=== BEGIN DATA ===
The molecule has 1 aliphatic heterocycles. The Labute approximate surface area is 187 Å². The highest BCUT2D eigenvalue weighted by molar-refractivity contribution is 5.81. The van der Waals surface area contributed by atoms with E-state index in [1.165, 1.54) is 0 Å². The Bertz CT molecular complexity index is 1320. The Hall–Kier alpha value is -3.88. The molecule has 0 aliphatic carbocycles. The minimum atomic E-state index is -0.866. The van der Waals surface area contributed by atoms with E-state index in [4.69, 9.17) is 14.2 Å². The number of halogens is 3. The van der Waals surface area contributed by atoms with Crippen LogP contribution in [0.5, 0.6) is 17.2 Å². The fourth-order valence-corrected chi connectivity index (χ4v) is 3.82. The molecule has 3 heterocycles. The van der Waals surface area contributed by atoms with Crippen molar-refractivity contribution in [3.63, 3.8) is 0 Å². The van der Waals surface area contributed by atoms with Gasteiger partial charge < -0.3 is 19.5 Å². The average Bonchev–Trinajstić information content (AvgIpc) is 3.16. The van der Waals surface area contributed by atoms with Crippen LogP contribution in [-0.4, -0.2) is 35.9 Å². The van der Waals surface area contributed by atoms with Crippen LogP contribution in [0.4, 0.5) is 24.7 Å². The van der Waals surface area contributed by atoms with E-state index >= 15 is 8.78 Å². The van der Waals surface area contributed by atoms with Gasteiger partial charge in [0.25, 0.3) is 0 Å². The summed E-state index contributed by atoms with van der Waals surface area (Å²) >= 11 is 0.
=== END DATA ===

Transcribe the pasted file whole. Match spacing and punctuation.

The molecule has 1 aliphatic heterocycles. The Labute approximate surface area is 187 Å². The highest BCUT2D eigenvalue weighted by molar-refractivity contribution is 5.81. The van der Waals surface area contributed by atoms with E-state index in [1.165, 1.54) is 0 Å². The Bertz CT molecular complexity index is 1320. The Hall–Kier alpha value is -3.88. The molecule has 0 aliphatic carbocycles. The minimum atomic E-state index is -0.866. The van der Waals surface area contributed by atoms with E-state index in [4.69, 9.17) is 14.2 Å². The number of halogens is 3. The van der Waals surface area contributed by atoms with Crippen LogP contribution in [0.5, 0.6) is 17.2 Å². The fourth-order valence-corrected chi connectivity index (χ4v) is 3.82. The molecule has 3 heterocycles. The van der Waals surface area contributed by atoms with Crippen molar-refractivity contribution in [3.63, 3.8) is 0 Å². The van der Waals surface area contributed by atoms with Gasteiger partial charge < -0.3 is 19.5 Å². The average Bonchev–Trinajstić information content (AvgIpc) is 3.16. The van der Waals surface area contributed by atoms with Crippen LogP contribution in [-0.4, -0.2) is 35.9 Å². The van der Waals surface area contributed by atoms with Crippen LogP contribution in [0.4, 0.5) is 24.7 Å². The van der Waals surface area contributed by atoms with E-state index >= 15 is 8.78 Å². The van der Waals surface area contributed by atoms with Gasteiger partial charge in [0.25, 0.3) is 0 Å². The summed E-state index contributed by atoms with van der Waals surface area (Å²) >= 11 is 0.